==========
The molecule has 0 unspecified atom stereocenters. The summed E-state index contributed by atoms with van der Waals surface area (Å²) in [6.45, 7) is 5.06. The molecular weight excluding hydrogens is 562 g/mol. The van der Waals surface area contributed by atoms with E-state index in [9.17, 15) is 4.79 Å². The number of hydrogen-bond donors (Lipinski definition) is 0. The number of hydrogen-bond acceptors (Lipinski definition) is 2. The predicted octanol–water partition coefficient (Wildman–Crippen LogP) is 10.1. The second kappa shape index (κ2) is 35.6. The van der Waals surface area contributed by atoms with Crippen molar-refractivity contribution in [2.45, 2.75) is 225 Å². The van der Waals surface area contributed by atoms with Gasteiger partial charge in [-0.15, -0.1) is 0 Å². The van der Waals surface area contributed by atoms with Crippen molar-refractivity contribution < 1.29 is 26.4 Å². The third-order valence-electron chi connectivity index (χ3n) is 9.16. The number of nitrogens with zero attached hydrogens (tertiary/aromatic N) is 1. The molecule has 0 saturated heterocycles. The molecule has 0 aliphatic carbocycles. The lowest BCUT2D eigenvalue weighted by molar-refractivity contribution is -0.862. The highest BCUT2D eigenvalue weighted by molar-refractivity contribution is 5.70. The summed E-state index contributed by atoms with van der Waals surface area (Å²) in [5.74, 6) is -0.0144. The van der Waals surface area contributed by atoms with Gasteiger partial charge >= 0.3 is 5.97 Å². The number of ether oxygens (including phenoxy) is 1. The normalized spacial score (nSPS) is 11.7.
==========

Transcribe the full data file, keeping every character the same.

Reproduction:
The molecule has 0 unspecified atom stereocenters. The summed E-state index contributed by atoms with van der Waals surface area (Å²) in [6.45, 7) is 5.06. The molecular weight excluding hydrogens is 562 g/mol. The van der Waals surface area contributed by atoms with E-state index in [9.17, 15) is 4.79 Å². The number of hydrogen-bond donors (Lipinski definition) is 0. The number of hydrogen-bond acceptors (Lipinski definition) is 2. The predicted octanol–water partition coefficient (Wildman–Crippen LogP) is 10.1. The second kappa shape index (κ2) is 35.6. The van der Waals surface area contributed by atoms with Crippen molar-refractivity contribution in [2.45, 2.75) is 225 Å². The van der Waals surface area contributed by atoms with Gasteiger partial charge in [-0.15, -0.1) is 0 Å². The van der Waals surface area contributed by atoms with Crippen molar-refractivity contribution < 1.29 is 26.4 Å². The third-order valence-electron chi connectivity index (χ3n) is 9.16. The number of nitrogens with zero attached hydrogens (tertiary/aromatic N) is 1. The molecule has 0 saturated heterocycles. The molecule has 0 aliphatic carbocycles. The lowest BCUT2D eigenvalue weighted by molar-refractivity contribution is -0.862. The highest BCUT2D eigenvalue weighted by molar-refractivity contribution is 5.70. The summed E-state index contributed by atoms with van der Waals surface area (Å²) in [5.74, 6) is -0.0144. The van der Waals surface area contributed by atoms with Gasteiger partial charge >= 0.3 is 5.97 Å². The number of ether oxygens (including phenoxy) is 1. The normalized spacial score (nSPS) is 11.7.